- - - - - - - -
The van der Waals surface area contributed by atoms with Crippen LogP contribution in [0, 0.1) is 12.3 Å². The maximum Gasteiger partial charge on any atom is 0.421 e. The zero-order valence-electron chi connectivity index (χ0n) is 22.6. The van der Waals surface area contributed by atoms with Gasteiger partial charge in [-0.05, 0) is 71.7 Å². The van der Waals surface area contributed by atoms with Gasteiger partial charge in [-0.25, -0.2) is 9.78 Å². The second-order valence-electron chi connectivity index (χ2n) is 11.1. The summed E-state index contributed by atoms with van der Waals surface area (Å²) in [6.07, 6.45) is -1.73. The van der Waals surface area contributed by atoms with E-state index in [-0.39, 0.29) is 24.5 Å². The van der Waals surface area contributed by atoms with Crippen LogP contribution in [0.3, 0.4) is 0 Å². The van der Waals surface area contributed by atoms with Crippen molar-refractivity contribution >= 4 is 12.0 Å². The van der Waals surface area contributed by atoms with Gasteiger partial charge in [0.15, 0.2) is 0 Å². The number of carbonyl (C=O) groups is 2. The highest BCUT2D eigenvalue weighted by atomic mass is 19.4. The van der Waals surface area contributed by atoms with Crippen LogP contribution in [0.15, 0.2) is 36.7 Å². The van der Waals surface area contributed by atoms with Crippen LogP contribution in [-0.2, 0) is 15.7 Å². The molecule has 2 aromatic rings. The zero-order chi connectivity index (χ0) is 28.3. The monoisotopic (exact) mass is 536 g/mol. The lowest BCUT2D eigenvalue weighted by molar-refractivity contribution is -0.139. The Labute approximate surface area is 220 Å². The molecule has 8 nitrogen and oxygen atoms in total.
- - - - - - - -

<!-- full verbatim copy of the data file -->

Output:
The van der Waals surface area contributed by atoms with Crippen LogP contribution in [0, 0.1) is 12.3 Å². The maximum Gasteiger partial charge on any atom is 0.421 e. The zero-order valence-electron chi connectivity index (χ0n) is 22.6. The van der Waals surface area contributed by atoms with Gasteiger partial charge in [-0.05, 0) is 71.7 Å². The van der Waals surface area contributed by atoms with Gasteiger partial charge in [-0.25, -0.2) is 9.78 Å². The second-order valence-electron chi connectivity index (χ2n) is 11.1. The summed E-state index contributed by atoms with van der Waals surface area (Å²) in [6.07, 6.45) is -1.73. The van der Waals surface area contributed by atoms with E-state index in [-0.39, 0.29) is 24.5 Å². The van der Waals surface area contributed by atoms with Crippen LogP contribution in [0.3, 0.4) is 0 Å². The van der Waals surface area contributed by atoms with Crippen molar-refractivity contribution >= 4 is 12.0 Å². The van der Waals surface area contributed by atoms with Gasteiger partial charge in [0.15, 0.2) is 0 Å². The number of carbonyl (C=O) groups is 2. The highest BCUT2D eigenvalue weighted by atomic mass is 19.4. The van der Waals surface area contributed by atoms with Crippen LogP contribution in [0.15, 0.2) is 36.7 Å². The van der Waals surface area contributed by atoms with Crippen LogP contribution in [-0.2, 0) is 15.7 Å². The molecule has 2 aromatic rings. The zero-order chi connectivity index (χ0) is 28.3. The monoisotopic (exact) mass is 536 g/mol. The lowest BCUT2D eigenvalue weighted by molar-refractivity contribution is -0.139. The Labute approximate surface area is 220 Å². The molecule has 8 nitrogen and oxygen atoms in total.